Apr. 8 2014
FIFTY-SEVEN cents. That’s what it would have cost General Motors (GM) to change a faulty part to blame for crashes that have killed at least 13 people.
The calculation comes from a 2005 internal company document obtained by congressional investigators, who provided the evidence for an April 1 congressional hearing on GM.
The automaker has been forced to announce a recall of some 2.6 million cars with faulty ignition switches that could turn off the engine—as well as disable the air bags, power steering and power brakes—at any moment. But company records also show that GM knew about the problem much earlier, and did nothing about it—choosing to gamble with the lives of car owners, rather than the company’s bottom line.
On February 13, GM announced the recall of several compact cars, including the Chevrolet Cobalt. Over the month, more vehicles were added to the list. On March 28, GM expanded the recall to more recent models—because some 90,000 defective switches had been installed as replacement parts in newer vehicles.
Today, six GM models—2005-10 Cobalts, 2006-10 Pontiac Solstices, 2007-10 Pontiac G5s and Saturn Skys, 2006-11 Chevrolet HHRs and 2003-7 Saturn Ions—are now part of the recall.
The problem can be traced to a part in the vehicle’s ignition switch—the switch indent plunger—that is less “springy” than it should be, making it possible for the ignition key to turn off the engine if it’s jostled. The part is about half an inch long and costs just 57 cents, according to comments at the April 1 hearing by Rep. Diana DeGette, based on the work of investigators.
- - - - - - - - - - - - - - - -
GM’S RECALL comes a decade too late for Amber Marie Rose, a 16-year-old from Maryland who died on July 29, 2005, after her Chevrolet Cobalt crashed into a tree. The ignition switch had shut down the car’s electrical system, and the air bags failed to deploy.
A little over a year before Amber’s accident—although “accident” is the wrong word for this act of deliberate negligence—company officials rejected an internal proposal to fix the problem in the Cobalt, because it would be too costly and take too long.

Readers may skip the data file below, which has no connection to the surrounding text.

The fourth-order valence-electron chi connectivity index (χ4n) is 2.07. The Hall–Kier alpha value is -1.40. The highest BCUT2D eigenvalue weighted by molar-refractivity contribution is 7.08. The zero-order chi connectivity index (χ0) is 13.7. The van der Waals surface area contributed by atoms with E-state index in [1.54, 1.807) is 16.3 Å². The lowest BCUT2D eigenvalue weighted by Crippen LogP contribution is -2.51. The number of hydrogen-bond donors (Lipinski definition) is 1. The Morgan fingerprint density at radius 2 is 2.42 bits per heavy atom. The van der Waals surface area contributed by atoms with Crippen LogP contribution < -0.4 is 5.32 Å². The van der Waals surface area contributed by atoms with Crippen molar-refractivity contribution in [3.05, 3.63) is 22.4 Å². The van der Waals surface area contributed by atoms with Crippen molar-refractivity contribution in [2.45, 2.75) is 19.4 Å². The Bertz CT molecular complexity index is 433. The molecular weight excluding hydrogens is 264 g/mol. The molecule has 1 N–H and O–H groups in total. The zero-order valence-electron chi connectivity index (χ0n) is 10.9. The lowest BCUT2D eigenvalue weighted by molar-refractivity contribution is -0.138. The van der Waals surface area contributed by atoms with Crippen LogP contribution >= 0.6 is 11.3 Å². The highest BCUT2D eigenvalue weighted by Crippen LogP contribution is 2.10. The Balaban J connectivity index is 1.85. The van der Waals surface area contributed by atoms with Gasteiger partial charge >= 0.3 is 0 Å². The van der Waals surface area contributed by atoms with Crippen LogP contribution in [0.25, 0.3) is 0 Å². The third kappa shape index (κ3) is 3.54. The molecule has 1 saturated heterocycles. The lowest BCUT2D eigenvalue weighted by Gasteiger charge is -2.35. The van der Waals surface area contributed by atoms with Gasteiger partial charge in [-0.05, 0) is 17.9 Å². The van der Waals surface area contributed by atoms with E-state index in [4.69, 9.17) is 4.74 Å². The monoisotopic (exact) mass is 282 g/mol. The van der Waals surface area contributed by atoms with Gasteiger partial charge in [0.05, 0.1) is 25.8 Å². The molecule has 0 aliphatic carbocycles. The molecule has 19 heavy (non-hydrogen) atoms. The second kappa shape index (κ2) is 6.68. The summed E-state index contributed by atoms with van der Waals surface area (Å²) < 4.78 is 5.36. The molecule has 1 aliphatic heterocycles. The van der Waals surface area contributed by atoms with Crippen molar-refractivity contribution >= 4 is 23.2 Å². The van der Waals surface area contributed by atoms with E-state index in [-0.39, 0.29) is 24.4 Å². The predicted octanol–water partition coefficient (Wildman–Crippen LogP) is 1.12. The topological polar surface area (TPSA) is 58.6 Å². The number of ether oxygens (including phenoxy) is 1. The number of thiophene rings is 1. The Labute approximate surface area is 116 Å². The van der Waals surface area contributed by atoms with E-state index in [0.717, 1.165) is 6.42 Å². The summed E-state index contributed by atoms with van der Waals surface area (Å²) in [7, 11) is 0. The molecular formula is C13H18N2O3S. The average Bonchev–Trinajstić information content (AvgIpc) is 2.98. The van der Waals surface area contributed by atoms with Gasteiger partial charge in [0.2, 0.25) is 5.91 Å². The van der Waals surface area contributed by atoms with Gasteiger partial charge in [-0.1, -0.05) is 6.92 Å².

In December 2005, GM even sent its dealers a bulletin saying the ignition in Cobalts might turn off when “the driver is short and has a large and/or heavy key chain.” GM told dealers that “the customer should be advised of this potential and should…[remove] unessential items from their key chain.”
But GM kept manufacturing the cars, and it didn’t issue a recall.
Another “accident” took place on October 24, 2006, when 18-year-old Natasha Weigel and 15-year-old Amy Beskau were killed after their 2005 Cobalt went off the road in St. Croix County, Wis. An investigation showed the ignition switch was in the accessory position at the time of the crash, meaning the car didn’t have power at the moment of impact—no brakes, no steering and no airbags.
Still, GM saw no reason to recall its cars.
In 2010 in Georgia, the 2005 Chevy Cobalt Brooke Melton was driving suddenly shut off, causing the crash that killed her. The accident report said she lost control, was hit by another car and ended up in a creek. It was her 29th birthday.
When her family hired someone to investigate what happened, engineer Mark Hood bought a replacement switch from the dealership and noticed something strange. The switch was different from the switch in Melton’s car, yet it had the same identification number: 10392423.
Hood had discovered that GM and its parts supplier Delphi had changed the part some time in 2006 or 2007, but kept the change quiet. In other words, the carmaker identified the deadly problem with the car, quietly changed the part and told no one—including the owners of the cars with defective switches.
"I knew the minute I kissed her forehead, her cold forehead in the ICU, I knew there was something wrong with the car," Brooke’s father Ken told an Atlanta news station after hearing about the recall.
GM stopped production of the Cobalt in 2010, but there are still more than half a million of the cars out there.
Read More